It’s no secret that exercise is good for us. It helps us to lose weight; it makes our hearts and muscles stronger; it improves our joint function; it boosts our mood and mental wellbeing. In other words, it helps to make us look good and feel good. Combined with natural food supplements, it can be just the ticket to help us to live the best and healthiest life we can. Click here for more info if you want to know more about the different supplements you can take for your physical and mental wellbeing.
This article, however, is about exercise and specifically, the best type of exercise for women.
Every year, one of the most common new year resolutions made is to exercise more and to get fit. For women, this usually means putting on a pair of running shoes and hitting the sidewalks – or the treadmill; joining a gym and signing up for aerobics or spinning or – the latest dance craze – Zumba classes; or donning a swimsuit and churning up the lanes at your local pool.
If toning is on the agenda, then most women look to exercise regimes like Pilates or Yoga. But most women would rather undergo root canal treatment before lifting weights. After all, weight training is for men and the only women who would dream of doing so too are female bodybuilders.
Right? Actually no. Weight training has many benefits – for men and women, including women who want to retain their feminine curves and softness.
What is weight training?
Weight training is a form of resistance training, and is classified as an anaerobic exercise, which means without oxygen. Running, cycling, swimming, dancing and so on are all types of aerobic exercise.
Anaerobic exercise consists of short but intense bursts of physical activity, where oxygen demand exceeds oxygen supply. You use various types of equipment – dumbbells, barbells, resistance machines with pulley systems and so on to obtain the resistance which is required to obtain the benefits of weight training.
So why are women hesitant to include weight training into their exercise regimen?
Most women will say they won’t do weight training if they believe that it will make their muscles too bulky. Many also believe that it’s dangerous, bad for their joints, and once they have muscle, they can’t stop lifting or it will all turn to fat. These are all myths.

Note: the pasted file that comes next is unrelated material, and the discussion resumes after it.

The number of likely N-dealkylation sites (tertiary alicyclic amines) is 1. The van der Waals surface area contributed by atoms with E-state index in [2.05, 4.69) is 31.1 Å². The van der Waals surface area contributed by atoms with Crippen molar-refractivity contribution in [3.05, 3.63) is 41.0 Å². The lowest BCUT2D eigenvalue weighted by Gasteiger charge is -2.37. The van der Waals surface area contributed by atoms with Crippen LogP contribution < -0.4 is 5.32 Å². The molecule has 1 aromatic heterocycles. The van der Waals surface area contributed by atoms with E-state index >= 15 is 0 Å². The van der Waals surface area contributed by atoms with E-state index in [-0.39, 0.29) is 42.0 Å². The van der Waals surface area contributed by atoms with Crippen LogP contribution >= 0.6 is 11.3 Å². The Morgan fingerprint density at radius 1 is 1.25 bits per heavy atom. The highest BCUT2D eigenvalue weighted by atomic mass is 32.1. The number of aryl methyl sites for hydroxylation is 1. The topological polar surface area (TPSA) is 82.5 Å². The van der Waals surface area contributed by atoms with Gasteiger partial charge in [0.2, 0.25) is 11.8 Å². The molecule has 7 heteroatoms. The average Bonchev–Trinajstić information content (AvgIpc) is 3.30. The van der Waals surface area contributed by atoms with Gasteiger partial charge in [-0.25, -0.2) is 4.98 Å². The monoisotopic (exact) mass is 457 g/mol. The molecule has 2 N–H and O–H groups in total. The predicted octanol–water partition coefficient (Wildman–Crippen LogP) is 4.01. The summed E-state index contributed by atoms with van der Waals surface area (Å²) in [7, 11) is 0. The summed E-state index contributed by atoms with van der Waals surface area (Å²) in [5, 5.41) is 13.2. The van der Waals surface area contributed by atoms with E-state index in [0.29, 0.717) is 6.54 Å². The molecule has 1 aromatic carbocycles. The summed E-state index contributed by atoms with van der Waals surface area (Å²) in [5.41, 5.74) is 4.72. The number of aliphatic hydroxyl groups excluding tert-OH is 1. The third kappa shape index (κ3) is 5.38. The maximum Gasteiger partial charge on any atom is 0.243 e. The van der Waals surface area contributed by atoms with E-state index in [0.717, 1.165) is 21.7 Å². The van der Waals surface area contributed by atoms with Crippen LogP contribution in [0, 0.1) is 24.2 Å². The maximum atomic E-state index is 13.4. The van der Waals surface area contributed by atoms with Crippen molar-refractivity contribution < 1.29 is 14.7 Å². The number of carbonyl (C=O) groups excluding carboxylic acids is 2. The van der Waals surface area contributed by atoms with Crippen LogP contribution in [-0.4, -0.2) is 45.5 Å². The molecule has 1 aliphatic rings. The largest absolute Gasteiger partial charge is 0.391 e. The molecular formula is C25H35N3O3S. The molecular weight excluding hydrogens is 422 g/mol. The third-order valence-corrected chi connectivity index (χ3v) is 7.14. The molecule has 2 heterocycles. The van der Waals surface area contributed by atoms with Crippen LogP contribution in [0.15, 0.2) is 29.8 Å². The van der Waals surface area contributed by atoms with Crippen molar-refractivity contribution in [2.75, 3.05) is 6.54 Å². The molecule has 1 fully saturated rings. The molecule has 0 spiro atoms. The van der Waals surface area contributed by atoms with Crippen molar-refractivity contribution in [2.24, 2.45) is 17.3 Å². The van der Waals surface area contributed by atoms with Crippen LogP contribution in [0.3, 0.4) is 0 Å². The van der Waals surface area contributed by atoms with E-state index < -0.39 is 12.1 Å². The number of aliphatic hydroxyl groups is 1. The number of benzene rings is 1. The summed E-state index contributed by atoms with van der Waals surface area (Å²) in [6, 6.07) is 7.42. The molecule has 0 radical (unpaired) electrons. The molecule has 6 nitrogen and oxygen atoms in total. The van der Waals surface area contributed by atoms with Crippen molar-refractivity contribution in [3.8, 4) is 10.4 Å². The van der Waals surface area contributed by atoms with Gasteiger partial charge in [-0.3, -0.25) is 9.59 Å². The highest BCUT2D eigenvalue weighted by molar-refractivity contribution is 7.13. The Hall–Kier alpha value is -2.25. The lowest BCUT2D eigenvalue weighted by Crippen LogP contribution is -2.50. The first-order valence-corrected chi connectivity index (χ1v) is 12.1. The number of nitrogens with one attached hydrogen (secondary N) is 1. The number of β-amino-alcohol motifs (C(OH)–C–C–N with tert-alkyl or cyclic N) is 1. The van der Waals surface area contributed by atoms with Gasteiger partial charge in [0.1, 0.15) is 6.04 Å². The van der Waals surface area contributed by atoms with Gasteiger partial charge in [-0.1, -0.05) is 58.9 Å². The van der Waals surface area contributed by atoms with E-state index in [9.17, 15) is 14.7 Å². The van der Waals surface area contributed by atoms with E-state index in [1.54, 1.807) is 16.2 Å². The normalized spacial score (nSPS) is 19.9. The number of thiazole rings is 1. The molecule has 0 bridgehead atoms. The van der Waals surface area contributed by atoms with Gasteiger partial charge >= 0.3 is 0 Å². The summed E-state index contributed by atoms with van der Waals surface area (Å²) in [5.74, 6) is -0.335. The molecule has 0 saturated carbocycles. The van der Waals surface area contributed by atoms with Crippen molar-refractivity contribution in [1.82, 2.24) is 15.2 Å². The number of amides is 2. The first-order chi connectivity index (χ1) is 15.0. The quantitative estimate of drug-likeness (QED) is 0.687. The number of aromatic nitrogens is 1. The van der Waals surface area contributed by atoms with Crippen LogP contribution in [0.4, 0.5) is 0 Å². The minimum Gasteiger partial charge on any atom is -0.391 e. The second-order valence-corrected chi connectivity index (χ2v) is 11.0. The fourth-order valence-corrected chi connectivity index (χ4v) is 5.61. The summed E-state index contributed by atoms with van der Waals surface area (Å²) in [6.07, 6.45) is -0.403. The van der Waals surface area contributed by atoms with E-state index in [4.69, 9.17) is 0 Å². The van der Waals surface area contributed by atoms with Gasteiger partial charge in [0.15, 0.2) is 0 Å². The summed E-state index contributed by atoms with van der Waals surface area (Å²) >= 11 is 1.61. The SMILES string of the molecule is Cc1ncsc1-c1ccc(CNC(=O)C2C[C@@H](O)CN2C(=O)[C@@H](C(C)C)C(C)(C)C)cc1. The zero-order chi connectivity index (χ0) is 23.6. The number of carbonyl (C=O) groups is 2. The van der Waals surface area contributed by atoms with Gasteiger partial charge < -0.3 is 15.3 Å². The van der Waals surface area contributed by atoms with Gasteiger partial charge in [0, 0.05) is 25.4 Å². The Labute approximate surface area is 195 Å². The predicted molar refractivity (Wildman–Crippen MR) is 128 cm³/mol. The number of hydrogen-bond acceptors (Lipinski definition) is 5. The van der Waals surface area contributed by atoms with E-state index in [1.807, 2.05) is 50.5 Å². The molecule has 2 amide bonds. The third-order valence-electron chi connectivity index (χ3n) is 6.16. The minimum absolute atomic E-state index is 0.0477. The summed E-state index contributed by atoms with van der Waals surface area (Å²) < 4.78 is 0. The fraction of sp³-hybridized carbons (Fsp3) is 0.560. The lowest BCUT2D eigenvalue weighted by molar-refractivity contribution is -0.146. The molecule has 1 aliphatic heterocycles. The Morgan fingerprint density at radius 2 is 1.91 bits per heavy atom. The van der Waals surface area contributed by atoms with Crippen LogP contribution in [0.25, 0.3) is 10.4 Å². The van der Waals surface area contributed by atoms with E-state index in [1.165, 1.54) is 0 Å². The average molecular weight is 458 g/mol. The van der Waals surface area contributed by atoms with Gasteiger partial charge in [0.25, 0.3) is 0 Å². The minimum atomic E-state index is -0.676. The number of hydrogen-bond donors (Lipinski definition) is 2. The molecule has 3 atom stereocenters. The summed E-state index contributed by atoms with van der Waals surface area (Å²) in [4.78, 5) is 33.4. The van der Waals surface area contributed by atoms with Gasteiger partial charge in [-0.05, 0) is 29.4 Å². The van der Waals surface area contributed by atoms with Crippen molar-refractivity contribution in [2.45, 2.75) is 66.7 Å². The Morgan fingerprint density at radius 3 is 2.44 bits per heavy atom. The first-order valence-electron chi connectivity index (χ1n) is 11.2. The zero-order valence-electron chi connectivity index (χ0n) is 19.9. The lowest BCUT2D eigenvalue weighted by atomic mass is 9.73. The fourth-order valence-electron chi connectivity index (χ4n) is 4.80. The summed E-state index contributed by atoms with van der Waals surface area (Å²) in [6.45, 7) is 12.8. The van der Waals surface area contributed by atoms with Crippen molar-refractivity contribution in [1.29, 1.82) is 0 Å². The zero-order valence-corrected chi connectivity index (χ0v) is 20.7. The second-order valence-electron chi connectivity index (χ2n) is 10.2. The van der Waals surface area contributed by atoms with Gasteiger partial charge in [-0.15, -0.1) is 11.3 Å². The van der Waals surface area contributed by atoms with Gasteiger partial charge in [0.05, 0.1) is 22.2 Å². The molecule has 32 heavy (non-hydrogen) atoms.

The benefits of weight training
More Efficient Weight Loss: When doing resistance training, your body is said to burn more calories than cardiovascular training. This is because your body is able to burn fat both during and after resistance training. This is known as EPOC: excess post-exercise oxygen consumption, where muscles continue consuming oxygen hours/days after the heavy training session. In addition, strength training increases lean muscle mass, which creates more muscle contractions and thus burns more calories.
Longevity: Healthier people tend to live longer. So what strength training does is to decrease muscle degeneration which starts more or less in your 30’s. Physically inactive people can lose as much as 3% to 5% of their muscle mass each decade after the age of 30. Keeping the muscles strong is essential, especially for women, in order to do normal, everyday activities that can become challenging as you age.
Stronger Bones: Weight training improves bone density and therefore decreases osteoporosis, which reduces the risk of breaking bones after a fall.
Strength: Women are believed to be weaker than their equal weight male counterparts. However research has shown that when you compare the cross-sectional areas of males and females the difference in strength diminishes. Women have the same potential to gain strength.
Emotional Well-Being: Weight lifting has a direct impact on improving psychological well-being, decreasing anxiety, stress as well as depression.
What about bulky muscles?
Some female bodybuilders inject themselves with steroids. Many studies have shown that women who do weight training naturally, are highly unlikely to turn into Ms. Universe. In fact, weight training in women causes a reduction in fat weight, an increase in lean weight and either no change or only a slight increase in total-body weight. You can expect a significant increase in strength and, for most women, no change or a decrease in lower-body girths and only a minimal increase in upper-body limb girth.
Additional benefits of weight training
● Improved insulin sensitivity
● Improved quality of sleep
● Increased energy
● Healthy heart
● Improved cognitive function and memory